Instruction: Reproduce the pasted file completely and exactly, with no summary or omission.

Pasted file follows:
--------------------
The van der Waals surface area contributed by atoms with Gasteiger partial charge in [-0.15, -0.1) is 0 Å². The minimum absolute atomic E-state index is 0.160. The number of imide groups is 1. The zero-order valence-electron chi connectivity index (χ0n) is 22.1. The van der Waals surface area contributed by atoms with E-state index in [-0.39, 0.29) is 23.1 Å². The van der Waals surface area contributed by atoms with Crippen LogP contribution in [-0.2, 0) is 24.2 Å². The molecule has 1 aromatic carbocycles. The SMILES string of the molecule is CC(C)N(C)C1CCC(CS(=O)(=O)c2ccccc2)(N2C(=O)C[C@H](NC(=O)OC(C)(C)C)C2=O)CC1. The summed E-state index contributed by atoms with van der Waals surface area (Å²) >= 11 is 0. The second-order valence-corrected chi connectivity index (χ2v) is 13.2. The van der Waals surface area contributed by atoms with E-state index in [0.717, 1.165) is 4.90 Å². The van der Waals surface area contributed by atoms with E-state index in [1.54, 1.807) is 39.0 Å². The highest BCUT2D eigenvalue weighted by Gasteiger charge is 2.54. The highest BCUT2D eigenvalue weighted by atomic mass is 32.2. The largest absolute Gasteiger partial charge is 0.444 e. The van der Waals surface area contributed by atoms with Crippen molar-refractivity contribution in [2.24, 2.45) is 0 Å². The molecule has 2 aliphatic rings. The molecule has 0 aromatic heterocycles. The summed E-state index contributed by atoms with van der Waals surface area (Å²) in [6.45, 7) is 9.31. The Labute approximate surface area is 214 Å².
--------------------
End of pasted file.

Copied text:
The van der Waals surface area contributed by atoms with Gasteiger partial charge in [-0.15, -0.1) is 0 Å². The minimum absolute atomic E-state index is 0.160. The number of imide groups is 1. The zero-order valence-electron chi connectivity index (χ0n) is 22.1. The van der Waals surface area contributed by atoms with E-state index in [-0.39, 0.29) is 23.1 Å². The van der Waals surface area contributed by atoms with Crippen LogP contribution in [-0.2, 0) is 24.2 Å². The molecule has 1 aromatic carbocycles. The SMILES string of the molecule is CC(C)N(C)C1CCC(CS(=O)(=O)c2ccccc2)(N2C(=O)C[C@H](NC(=O)OC(C)(C)C)C2=O)CC1. The summed E-state index contributed by atoms with van der Waals surface area (Å²) >= 11 is 0. The second-order valence-corrected chi connectivity index (χ2v) is 13.2. The van der Waals surface area contributed by atoms with E-state index in [0.717, 1.165) is 4.90 Å². The van der Waals surface area contributed by atoms with E-state index in [1.54, 1.807) is 39.0 Å². The highest BCUT2D eigenvalue weighted by Gasteiger charge is 2.54. The highest BCUT2D eigenvalue weighted by atomic mass is 32.2. The largest absolute Gasteiger partial charge is 0.444 e. The van der Waals surface area contributed by atoms with Crippen molar-refractivity contribution in [2.24, 2.45) is 0 Å². The molecule has 2 aliphatic rings. The molecule has 0 aromatic heterocycles. The summed E-state index contributed by atoms with van der Waals surface area (Å²) in [6.45, 7) is 9.31. The Labute approximate surface area is 214 Å².